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Press Lauds President Johnson’s Appointment of Goldberg

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The New York press, as the press in Washington and largely throughout the rest of the country, was highly laudatory today in editorials praising President Johnson for his appointment of Supreme Court Justice. Arthur J. Goldberg as the chief United States Ambassador to the United Nations and successor to the late Adlai E. Stevenson. The Times stated that “the more one ponders this selection, the more logical, even the more brilliant, it appears.” Pointing to Mr. Goldberg’s birth into an immigrant Jewish family in Chicago, the Times declared; “Justice Goldberg, who rose from the slums of Chicago to his present national and international eminence, now goes to the United Nations as spokesman for all Americans. He personifies the continuing opportunity afforded by American democracy to its ablest sons.”

The Herald Tribune, calling the appointment “an inspired choice,” referred to Justice Goldberg as a “highly articulate man of exceptional brilliance; a quick, incisive debater” and as a man who “also proved himself as highly skilled at the difficult task of finding that elusive, common ground on which seemingly irreconcilable differences can be compromised without sacrifice of essential principles.”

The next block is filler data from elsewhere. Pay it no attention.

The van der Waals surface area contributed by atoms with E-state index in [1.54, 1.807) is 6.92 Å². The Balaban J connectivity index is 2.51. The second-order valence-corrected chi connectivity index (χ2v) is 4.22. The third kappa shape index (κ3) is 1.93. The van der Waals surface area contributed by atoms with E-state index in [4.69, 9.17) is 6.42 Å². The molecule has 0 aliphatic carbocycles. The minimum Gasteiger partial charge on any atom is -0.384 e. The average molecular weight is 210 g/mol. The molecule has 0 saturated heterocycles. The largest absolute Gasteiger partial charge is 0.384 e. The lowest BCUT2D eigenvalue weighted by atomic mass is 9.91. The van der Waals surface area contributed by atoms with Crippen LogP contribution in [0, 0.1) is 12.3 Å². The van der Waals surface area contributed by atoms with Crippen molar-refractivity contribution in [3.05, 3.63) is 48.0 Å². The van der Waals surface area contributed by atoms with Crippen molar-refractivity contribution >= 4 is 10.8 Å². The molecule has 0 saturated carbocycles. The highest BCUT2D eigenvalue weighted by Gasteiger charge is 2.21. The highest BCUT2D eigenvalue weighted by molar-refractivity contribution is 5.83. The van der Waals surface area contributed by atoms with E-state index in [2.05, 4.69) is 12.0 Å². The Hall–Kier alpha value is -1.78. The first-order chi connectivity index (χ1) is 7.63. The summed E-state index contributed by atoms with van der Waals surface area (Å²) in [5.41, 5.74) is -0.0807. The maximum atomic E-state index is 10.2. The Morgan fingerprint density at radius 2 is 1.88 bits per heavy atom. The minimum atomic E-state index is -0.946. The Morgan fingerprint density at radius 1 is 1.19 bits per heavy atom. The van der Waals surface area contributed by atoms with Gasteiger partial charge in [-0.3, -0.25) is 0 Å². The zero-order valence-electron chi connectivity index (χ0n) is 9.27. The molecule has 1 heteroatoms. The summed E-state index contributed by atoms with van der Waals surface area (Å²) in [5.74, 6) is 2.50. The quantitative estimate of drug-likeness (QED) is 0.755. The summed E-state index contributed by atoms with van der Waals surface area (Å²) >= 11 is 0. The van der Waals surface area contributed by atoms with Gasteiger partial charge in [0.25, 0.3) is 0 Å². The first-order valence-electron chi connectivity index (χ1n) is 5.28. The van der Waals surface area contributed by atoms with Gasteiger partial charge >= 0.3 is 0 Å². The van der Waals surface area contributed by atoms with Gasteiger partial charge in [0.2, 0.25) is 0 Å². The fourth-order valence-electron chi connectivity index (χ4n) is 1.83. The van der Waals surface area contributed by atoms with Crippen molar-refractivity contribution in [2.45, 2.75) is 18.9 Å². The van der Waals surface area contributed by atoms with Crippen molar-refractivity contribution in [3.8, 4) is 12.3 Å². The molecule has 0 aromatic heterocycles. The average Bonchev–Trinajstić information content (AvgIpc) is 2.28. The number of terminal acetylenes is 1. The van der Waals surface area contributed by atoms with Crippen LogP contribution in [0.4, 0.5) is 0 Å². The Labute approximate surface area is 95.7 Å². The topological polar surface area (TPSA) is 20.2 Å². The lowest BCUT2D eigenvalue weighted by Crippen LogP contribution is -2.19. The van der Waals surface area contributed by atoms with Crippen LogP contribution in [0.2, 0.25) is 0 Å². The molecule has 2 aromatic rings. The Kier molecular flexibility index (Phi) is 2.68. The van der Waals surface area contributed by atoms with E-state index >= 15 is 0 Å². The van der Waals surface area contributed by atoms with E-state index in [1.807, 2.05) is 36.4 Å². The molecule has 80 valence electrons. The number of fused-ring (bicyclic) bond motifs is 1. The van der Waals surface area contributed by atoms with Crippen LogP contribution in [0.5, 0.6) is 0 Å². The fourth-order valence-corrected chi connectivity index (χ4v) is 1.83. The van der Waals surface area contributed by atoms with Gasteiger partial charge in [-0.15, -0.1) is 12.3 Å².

The World Telegram and Sun stated that Justice Goldberg “will bring to the United Nations a fresh and keen intelligence at a time when the organization desperately needs new ideas,” stating that he “is a skilled, behind-the-scenes negotiator.” This newspaper’s editorial also referred to the fact that he was the son “of Jewish immigrants, and one who rose from poverty to high position.”

The New York Post expressed its belief that Adlai Stevenson “would have welcomed the appointment,” stating that the choice shows President Johnson wishes to continue the Stevenson tradition.” It noted Justice Goldberg’s reputation in the field of conciliation. “Good Choice,” proclaimed an editorial in the New York Journal-American, saying Mr. Goldberg has “a brilliant mind,” is “a good speaker” and one whom “we believe adequately equipped to talk to the Communists.”

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